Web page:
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About Tradeguy

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  1. Lefrak City in 1964

    I got a quick question... Does anyone remember the year that Art Linkletter showed up and held auditions for his TV show in one of the offices in Lefrak's basement? Although they didn't put me on the air...I remember meeting Mr. Linkletter and answering some questions. I seem to remember an entire show based on the interviews he got that day - all Lefrak kids...
  2. Lefrak City in 1964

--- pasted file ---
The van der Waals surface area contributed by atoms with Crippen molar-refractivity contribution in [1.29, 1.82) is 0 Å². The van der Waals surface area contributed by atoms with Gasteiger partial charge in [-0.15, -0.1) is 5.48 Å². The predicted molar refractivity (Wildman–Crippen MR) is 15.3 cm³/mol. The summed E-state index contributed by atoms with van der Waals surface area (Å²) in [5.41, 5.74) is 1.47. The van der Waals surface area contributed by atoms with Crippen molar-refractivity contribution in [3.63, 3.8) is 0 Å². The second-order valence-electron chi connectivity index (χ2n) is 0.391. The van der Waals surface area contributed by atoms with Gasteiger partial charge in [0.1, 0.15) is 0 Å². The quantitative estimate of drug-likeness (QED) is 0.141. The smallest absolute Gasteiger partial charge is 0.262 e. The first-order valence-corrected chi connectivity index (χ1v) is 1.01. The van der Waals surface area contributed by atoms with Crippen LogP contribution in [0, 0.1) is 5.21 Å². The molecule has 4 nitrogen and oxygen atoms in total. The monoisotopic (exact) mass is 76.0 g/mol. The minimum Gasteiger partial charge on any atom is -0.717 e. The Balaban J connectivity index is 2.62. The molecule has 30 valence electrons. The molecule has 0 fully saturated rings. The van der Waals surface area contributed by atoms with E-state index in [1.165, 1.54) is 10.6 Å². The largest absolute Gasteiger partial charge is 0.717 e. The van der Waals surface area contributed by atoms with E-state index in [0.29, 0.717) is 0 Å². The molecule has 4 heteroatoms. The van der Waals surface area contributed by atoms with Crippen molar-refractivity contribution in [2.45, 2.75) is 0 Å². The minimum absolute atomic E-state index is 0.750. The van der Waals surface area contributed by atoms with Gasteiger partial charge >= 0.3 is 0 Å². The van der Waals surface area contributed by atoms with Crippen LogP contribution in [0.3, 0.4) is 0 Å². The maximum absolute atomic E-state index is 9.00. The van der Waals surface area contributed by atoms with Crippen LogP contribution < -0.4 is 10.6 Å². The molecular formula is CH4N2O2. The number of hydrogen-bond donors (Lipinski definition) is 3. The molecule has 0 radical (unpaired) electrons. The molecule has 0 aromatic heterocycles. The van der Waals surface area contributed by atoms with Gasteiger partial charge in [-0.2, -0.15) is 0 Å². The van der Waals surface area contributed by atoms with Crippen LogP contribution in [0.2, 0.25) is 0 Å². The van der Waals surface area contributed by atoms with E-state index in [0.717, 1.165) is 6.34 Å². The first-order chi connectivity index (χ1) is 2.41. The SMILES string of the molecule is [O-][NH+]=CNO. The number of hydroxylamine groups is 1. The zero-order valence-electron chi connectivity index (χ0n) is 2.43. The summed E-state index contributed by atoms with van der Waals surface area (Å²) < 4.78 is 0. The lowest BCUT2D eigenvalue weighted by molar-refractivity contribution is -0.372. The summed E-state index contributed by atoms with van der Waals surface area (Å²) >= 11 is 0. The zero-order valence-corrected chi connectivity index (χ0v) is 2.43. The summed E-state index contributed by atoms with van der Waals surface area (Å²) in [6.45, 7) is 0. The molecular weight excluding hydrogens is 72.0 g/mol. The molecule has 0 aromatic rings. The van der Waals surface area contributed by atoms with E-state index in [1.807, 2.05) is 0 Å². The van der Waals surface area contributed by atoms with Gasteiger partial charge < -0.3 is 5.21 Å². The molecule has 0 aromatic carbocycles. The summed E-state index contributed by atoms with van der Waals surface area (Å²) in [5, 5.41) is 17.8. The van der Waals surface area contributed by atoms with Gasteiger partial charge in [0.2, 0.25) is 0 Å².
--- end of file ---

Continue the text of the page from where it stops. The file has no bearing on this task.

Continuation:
Hi all! You guys have no idea how good you've made me feel. Glad you enjoyed my memories - they've been gone from me for some time. I've been suffering from severe sleep anpea for the past 15 years or so, and I've had so little REM sleep that many of my long term memories seemed to be missing. Well, I now use a breathing device (cpap) at night that allows REM - in the sleep clinic I went into a dream state that lasted over 2 hours...LOL. For some reason, my brain has been in almost constant "catch-up" mode for about 3 weeks (which is when I started dreaming again). Well, the other morning I woke up vividly dreaming about Lefrak - something I haven't thought of or mentioned in..well...forever. Right there, everything just started coming back to me - like watching an old movie you haven't seen in years. So I hit google and started researching. I think the coolest thing I've found is that Lefrak WAS a special place - and not just because it's where I spent much of my young childhood. My kids seem to think that just about all of my childhood is "larger than life" and can't possibly be true. The first theater I can remember is Radio City Music Hall - I remember seeing a big premier there (Mary Poppins? Sound of Music?) - and the live stage show. My first circus was Barnum and Bailey at Madison Square Garden - and me and about 10 of my little friends not only got to see it for free, but got to go backstage and meet the clowns and touch the animals (at 16 my mom had spent a season as an elephant rider, and was rewarded with a lifetime free pass to the circus). Yet more stuff my kids have a hard time believing...LOL. Some other strange things I remember about Lefrak... Each floor had an incinerator room where you tossed garbage down a shoot where it was burned in the basement. I also remember the 3 elevators. It really did seem posh I ALSO went to PS 13!! Thank the lord someone else remembers this - my wife and kids laughed at me at this one. I remember a large asphalt play area where they played baseball and other sports. The school itself was ....brick on the outside? I do remember it was at least 3 stories high cause I remember going up and down stairs a lot. I also remember a large auditorium where we had "assembly" - boys had to dress up and wear ties, and girls had to wear dresses. We saw performances, speakers, all kinds of cool stuff. I remember dressing up as a mummy one halloween and falling down an entire flight of those really hard Lefrak building stairs. I just laid there...my #1 concern was that some other kid would come and take my hard earned candy. No injuries from that one...or loss of candy. I have a somewhat vague memory of lounge chair contentions at the pool during the summer - I remember my mom having to get there real early to get a good "spot". We felt really lucky to have a pool - no one that I knew outside of Lefrak had access to one. It was like luxury for regular people. One evening most of my family showed (from Brooklyn) all dressed up to go to a very fancy oriental resaurant that was under one of the other buildings - did Lefrak have a Trader Vic's back then? I'd love it if someone could confirm this. I remember my grandmother thought it was a "fancy place", and that meant Lefrak was "too fancy for her". LOL There were two very important stores just downstairs from me. One was a diner that had a small section of merchandise - including candy and baseball cards. Each month I took much of my allowance to buy baseball cards there. The other store was a TV repair shop that stocked every vaccuum tube imaginable. It was my job to keep our old black and white TV running - I made many trips down there with burned out tubes in my pockets. We'd go thru drawers of tubes looking for matches. The tubes cost pennies to replace. (I think all that TV troubleshooting prepared me for my later life as a computer network engineer...heh). But all in all...it was a lot like a small town life in many ways. Maybe it's why I actually now live in a relatively small town (Gainesville, FL - north of Orlando), and why I wanted to raise my kids here. I think Lefrak had the right idea... Rich